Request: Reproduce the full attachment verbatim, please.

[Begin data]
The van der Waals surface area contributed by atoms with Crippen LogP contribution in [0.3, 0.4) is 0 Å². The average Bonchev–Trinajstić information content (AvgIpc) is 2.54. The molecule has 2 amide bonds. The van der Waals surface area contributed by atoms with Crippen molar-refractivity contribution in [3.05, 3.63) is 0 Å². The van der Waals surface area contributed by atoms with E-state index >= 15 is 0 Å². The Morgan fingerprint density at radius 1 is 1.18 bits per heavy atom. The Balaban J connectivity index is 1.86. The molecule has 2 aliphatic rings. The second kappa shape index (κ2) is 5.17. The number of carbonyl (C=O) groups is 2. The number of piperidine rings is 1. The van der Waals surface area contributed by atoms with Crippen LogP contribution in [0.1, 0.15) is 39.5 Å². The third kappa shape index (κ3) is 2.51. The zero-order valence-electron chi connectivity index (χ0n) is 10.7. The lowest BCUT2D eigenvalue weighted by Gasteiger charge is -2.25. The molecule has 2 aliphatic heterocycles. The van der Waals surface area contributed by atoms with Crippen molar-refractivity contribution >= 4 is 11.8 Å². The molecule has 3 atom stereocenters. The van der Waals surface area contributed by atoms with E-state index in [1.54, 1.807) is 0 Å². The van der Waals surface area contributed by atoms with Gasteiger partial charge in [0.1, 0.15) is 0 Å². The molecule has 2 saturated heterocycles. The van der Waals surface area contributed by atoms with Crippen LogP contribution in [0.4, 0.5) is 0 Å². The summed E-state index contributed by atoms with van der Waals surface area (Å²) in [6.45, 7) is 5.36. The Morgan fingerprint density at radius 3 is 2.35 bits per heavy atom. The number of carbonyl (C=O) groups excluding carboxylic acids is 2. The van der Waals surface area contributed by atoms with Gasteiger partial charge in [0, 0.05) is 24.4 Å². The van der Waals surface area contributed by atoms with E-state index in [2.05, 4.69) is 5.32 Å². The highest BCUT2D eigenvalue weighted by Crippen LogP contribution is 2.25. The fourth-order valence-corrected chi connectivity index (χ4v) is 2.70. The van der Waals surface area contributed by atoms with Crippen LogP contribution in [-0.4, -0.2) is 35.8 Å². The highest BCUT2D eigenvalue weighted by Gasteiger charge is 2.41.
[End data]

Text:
The van der Waals surface area contributed by atoms with Crippen LogP contribution in [0.3, 0.4) is 0 Å². The average Bonchev–Trinajstić information content (AvgIpc) is 2.54. The molecule has 2 amide bonds. The van der Waals surface area contributed by atoms with Crippen molar-refractivity contribution in [3.05, 3.63) is 0 Å². The van der Waals surface area contributed by atoms with E-state index >= 15 is 0 Å². The Morgan fingerprint density at radius 1 is 1.18 bits per heavy atom. The Balaban J connectivity index is 1.86. The molecule has 2 aliphatic rings. The second kappa shape index (κ2) is 5.17. The number of carbonyl (C=O) groups is 2. The number of piperidine rings is 1. The van der Waals surface area contributed by atoms with Crippen LogP contribution in [0.1, 0.15) is 39.5 Å². The third kappa shape index (κ3) is 2.51. The zero-order valence-electron chi connectivity index (χ0n) is 10.7. The lowest BCUT2D eigenvalue weighted by Gasteiger charge is -2.25. The molecule has 2 aliphatic heterocycles. The van der Waals surface area contributed by atoms with Crippen molar-refractivity contribution >= 4 is 11.8 Å². The molecule has 3 atom stereocenters. The van der Waals surface area contributed by atoms with E-state index in [1.54, 1.807) is 0 Å². The van der Waals surface area contributed by atoms with Gasteiger partial charge in [0.1, 0.15) is 0 Å². The molecule has 2 saturated heterocycles. The van der Waals surface area contributed by atoms with Crippen LogP contribution in [0.4, 0.5) is 0 Å². The summed E-state index contributed by atoms with van der Waals surface area (Å²) in [6.45, 7) is 5.36. The Morgan fingerprint density at radius 3 is 2.35 bits per heavy atom. The number of carbonyl (C=O) groups excluding carboxylic acids is 2. The van der Waals surface area contributed by atoms with Gasteiger partial charge in [0, 0.05) is 24.4 Å². The van der Waals surface area contributed by atoms with E-state index in [2.05, 4.69) is 5.32 Å². The highest BCUT2D eigenvalue weighted by Crippen LogP contribution is 2.25. The fourth-order valence-corrected chi connectivity index (χ4v) is 2.70. The van der Waals surface area contributed by atoms with Crippen LogP contribution in [-0.4, -0.2) is 35.8 Å². The highest BCUT2D eigenvalue weighted by Gasteiger charge is 2.41.